Making sure our collections are properly described, housed, and discoverable is an ongoing task in Special Collections. As time goes on, the boxes, folders, and other packing materials we use to store collections wear out or become acidic, and collections require new storage options for their continued preservation.
In some cases, their current housing is less than ideal. We have tried prioritizing objects for rehousing based on their fragility, significance, and current housing. The photo above shows the original box for a William & Mary China Bowl, 1981 (UA 1991.034). This bowl was cushioned by packaging peanuts in an acidic cardboard box. While the peanuts helped keep the bowl from moving within the box, they are not safe for storing objects; biodegradable packing peanuts are starch-based and water soluble.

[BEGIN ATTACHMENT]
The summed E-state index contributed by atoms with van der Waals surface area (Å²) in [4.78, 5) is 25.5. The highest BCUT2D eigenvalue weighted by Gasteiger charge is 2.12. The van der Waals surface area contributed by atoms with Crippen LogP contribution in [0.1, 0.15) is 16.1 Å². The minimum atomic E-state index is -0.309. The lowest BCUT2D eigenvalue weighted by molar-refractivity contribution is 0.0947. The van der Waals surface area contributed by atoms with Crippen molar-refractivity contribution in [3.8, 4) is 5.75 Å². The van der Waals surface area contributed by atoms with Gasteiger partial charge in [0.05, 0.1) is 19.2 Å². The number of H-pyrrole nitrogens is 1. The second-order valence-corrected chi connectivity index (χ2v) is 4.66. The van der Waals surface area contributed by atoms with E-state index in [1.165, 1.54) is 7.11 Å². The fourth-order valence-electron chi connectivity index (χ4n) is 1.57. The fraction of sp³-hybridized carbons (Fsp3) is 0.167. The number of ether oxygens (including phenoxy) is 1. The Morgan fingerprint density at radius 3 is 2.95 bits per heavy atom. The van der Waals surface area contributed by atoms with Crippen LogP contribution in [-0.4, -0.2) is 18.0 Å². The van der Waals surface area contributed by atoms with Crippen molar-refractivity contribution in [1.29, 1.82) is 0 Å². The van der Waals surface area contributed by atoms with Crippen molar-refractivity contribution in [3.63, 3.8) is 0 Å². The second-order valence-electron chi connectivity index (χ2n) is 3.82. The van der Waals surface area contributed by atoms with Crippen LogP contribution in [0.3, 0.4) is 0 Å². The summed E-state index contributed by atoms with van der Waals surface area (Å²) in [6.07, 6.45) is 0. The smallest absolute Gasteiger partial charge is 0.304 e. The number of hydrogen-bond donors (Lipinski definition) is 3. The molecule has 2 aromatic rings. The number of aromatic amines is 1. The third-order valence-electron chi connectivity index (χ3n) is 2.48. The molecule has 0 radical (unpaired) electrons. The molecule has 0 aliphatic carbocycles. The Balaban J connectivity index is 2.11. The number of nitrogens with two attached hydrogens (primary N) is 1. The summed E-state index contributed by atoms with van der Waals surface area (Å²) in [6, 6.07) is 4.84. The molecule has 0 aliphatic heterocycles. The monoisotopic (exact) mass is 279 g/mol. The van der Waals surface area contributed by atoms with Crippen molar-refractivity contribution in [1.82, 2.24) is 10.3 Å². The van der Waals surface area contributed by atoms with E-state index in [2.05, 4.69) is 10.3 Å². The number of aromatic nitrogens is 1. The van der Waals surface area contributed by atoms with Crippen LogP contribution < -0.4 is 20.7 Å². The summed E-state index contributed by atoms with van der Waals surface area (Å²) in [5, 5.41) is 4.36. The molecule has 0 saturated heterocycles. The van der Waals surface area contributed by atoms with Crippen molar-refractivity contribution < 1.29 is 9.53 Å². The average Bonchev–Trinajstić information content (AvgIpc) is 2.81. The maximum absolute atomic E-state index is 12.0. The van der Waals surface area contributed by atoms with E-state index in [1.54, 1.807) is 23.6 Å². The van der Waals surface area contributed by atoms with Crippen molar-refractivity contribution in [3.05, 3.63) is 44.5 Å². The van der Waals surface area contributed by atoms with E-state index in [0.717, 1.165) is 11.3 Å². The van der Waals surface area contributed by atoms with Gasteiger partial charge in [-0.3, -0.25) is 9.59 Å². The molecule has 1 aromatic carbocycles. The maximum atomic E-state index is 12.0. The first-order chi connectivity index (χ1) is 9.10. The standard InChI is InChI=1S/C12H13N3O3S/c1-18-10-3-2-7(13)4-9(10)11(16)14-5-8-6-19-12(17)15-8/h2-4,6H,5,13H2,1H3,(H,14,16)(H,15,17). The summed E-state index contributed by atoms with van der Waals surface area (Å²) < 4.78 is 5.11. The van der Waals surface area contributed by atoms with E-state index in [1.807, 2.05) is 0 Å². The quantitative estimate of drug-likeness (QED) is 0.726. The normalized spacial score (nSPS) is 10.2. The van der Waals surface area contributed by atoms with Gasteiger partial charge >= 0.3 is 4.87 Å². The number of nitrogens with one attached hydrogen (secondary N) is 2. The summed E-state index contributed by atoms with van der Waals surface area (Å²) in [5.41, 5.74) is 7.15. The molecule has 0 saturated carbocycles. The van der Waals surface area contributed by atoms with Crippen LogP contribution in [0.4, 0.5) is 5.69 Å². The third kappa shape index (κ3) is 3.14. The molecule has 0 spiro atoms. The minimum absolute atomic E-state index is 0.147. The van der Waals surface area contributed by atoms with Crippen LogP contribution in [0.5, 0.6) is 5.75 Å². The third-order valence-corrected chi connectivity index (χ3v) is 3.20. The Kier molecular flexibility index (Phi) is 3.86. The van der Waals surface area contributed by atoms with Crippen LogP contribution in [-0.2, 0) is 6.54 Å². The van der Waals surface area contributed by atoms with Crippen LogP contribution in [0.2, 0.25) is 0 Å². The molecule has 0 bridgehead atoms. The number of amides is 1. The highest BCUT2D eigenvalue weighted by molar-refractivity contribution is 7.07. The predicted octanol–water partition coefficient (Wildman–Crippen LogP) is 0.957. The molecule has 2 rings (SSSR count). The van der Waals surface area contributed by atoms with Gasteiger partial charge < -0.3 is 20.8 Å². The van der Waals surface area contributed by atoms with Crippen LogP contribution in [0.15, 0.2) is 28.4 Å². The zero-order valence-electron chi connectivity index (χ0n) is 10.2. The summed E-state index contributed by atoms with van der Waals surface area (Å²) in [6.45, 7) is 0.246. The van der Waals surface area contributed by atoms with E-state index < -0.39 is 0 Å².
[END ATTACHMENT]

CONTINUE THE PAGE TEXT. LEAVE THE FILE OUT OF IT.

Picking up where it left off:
For protecting more fragile objects, ethafoam, an inert polyethylene foam, can be carved out to create a custom support for museum objects. Our volunteer Jerry Limber, a retired pathologist, carefully tailors blocks of ethafoam to match the irregular shapes of various objects, wraps the objects in acid-free tissue paper, and ensures the artifacts are well-protected in storage or when they are transported for use by researchers or library instruction sessions.
If you are interested in learning more about safe materials and packing methods for museum objects or your family heirlooms, check out the "Packing Museum Objects: A Collections Care How To Guide" from the Norfolk Museums and Archaeology Service.